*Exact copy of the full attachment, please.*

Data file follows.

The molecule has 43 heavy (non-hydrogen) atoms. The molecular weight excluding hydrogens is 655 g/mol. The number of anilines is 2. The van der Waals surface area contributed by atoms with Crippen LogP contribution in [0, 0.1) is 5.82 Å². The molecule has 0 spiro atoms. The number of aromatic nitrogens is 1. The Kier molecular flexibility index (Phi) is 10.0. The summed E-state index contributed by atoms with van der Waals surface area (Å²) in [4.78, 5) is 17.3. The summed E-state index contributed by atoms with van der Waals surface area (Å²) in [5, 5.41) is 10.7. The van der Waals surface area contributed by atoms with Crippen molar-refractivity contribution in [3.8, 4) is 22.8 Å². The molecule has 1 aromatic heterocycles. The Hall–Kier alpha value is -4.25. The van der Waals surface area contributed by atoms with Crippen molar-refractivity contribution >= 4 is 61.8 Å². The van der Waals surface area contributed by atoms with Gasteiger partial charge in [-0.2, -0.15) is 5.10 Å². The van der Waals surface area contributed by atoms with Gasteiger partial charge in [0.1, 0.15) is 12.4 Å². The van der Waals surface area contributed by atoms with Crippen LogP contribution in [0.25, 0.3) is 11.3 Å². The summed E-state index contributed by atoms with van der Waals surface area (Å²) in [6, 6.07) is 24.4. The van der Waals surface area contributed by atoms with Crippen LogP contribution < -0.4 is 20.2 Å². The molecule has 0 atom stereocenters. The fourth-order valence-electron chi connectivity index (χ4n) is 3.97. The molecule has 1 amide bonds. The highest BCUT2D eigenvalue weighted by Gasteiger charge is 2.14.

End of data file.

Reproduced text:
The molecule has 43 heavy (non-hydrogen) atoms. The molecular weight excluding hydrogens is 655 g/mol. The number of anilines is 2. The van der Waals surface area contributed by atoms with Crippen LogP contribution in [0, 0.1) is 5.82 Å². The molecule has 0 spiro atoms. The number of aromatic nitrogens is 1. The Kier molecular flexibility index (Phi) is 10.0. The summed E-state index contributed by atoms with van der Waals surface area (Å²) in [4.78, 5) is 17.3. The summed E-state index contributed by atoms with van der Waals surface area (Å²) in [5, 5.41) is 10.7. The van der Waals surface area contributed by atoms with Crippen molar-refractivity contribution in [3.8, 4) is 22.8 Å². The molecule has 1 aromatic heterocycles. The Hall–Kier alpha value is -4.25. The van der Waals surface area contributed by atoms with Crippen molar-refractivity contribution >= 4 is 61.8 Å². The van der Waals surface area contributed by atoms with Gasteiger partial charge in [-0.2, -0.15) is 5.10 Å². The van der Waals surface area contributed by atoms with Gasteiger partial charge in [0.1, 0.15) is 12.4 Å². The van der Waals surface area contributed by atoms with Crippen LogP contribution in [0.25, 0.3) is 11.3 Å². The summed E-state index contributed by atoms with van der Waals surface area (Å²) in [6, 6.07) is 24.4. The van der Waals surface area contributed by atoms with Crippen LogP contribution < -0.4 is 20.2 Å². The molecule has 0 atom stereocenters. The fourth-order valence-electron chi connectivity index (χ4n) is 3.97. The molecule has 1 amide bonds. The highest BCUT2D eigenvalue weighted by Gasteiger charge is 2.14.